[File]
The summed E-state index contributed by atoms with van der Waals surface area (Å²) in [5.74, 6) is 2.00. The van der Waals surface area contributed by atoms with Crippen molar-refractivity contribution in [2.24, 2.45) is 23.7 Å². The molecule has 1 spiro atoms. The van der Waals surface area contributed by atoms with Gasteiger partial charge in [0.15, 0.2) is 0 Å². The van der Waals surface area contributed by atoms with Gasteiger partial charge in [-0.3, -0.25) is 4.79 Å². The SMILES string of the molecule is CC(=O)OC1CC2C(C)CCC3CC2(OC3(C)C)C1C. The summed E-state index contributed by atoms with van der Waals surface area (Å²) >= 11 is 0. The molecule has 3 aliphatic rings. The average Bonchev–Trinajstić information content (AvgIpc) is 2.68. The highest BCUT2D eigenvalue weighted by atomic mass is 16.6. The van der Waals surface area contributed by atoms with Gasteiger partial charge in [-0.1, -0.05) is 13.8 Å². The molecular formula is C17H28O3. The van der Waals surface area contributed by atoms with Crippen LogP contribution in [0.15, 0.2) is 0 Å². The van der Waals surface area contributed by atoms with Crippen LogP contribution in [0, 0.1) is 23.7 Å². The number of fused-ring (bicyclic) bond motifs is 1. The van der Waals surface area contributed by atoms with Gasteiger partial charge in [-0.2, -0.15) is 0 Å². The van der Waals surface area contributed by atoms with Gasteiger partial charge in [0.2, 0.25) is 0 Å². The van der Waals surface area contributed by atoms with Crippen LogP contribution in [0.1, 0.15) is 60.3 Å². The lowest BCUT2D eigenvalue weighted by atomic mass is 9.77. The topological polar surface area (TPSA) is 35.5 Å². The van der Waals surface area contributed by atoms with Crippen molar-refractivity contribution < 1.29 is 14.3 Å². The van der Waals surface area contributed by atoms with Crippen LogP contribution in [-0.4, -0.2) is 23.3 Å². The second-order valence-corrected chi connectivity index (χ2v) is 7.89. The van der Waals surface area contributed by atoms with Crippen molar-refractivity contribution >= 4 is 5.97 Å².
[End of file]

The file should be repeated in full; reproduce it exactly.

The summed E-state index contributed by atoms with van der Waals surface area (Å²) in [5.74, 6) is 2.00. The van der Waals surface area contributed by atoms with Crippen molar-refractivity contribution in [2.24, 2.45) is 23.7 Å². The molecule has 1 spiro atoms. The van der Waals surface area contributed by atoms with Gasteiger partial charge in [0.15, 0.2) is 0 Å². The van der Waals surface area contributed by atoms with Gasteiger partial charge in [-0.3, -0.25) is 4.79 Å². The SMILES string of the molecule is CC(=O)OC1CC2C(C)CCC3CC2(OC3(C)C)C1C. The summed E-state index contributed by atoms with van der Waals surface area (Å²) >= 11 is 0. The molecule has 3 aliphatic rings. The average Bonchev–Trinajstić information content (AvgIpc) is 2.68. The highest BCUT2D eigenvalue weighted by atomic mass is 16.6. The van der Waals surface area contributed by atoms with Gasteiger partial charge in [-0.1, -0.05) is 13.8 Å². The molecular formula is C17H28O3. The van der Waals surface area contributed by atoms with Crippen LogP contribution in [0.15, 0.2) is 0 Å². The van der Waals surface area contributed by atoms with Crippen LogP contribution in [0, 0.1) is 23.7 Å². The number of fused-ring (bicyclic) bond motifs is 1. The van der Waals surface area contributed by atoms with Gasteiger partial charge in [-0.2, -0.15) is 0 Å². The van der Waals surface area contributed by atoms with Gasteiger partial charge in [0.2, 0.25) is 0 Å². The van der Waals surface area contributed by atoms with Crippen LogP contribution in [0.1, 0.15) is 60.3 Å². The lowest BCUT2D eigenvalue weighted by atomic mass is 9.77. The topological polar surface area (TPSA) is 35.5 Å². The van der Waals surface area contributed by atoms with Crippen molar-refractivity contribution < 1.29 is 14.3 Å². The van der Waals surface area contributed by atoms with Crippen LogP contribution in [-0.4, -0.2) is 23.3 Å². The second-order valence-corrected chi connectivity index (χ2v) is 7.89. The van der Waals surface area contributed by atoms with Crippen molar-refractivity contribution >= 4 is 5.97 Å².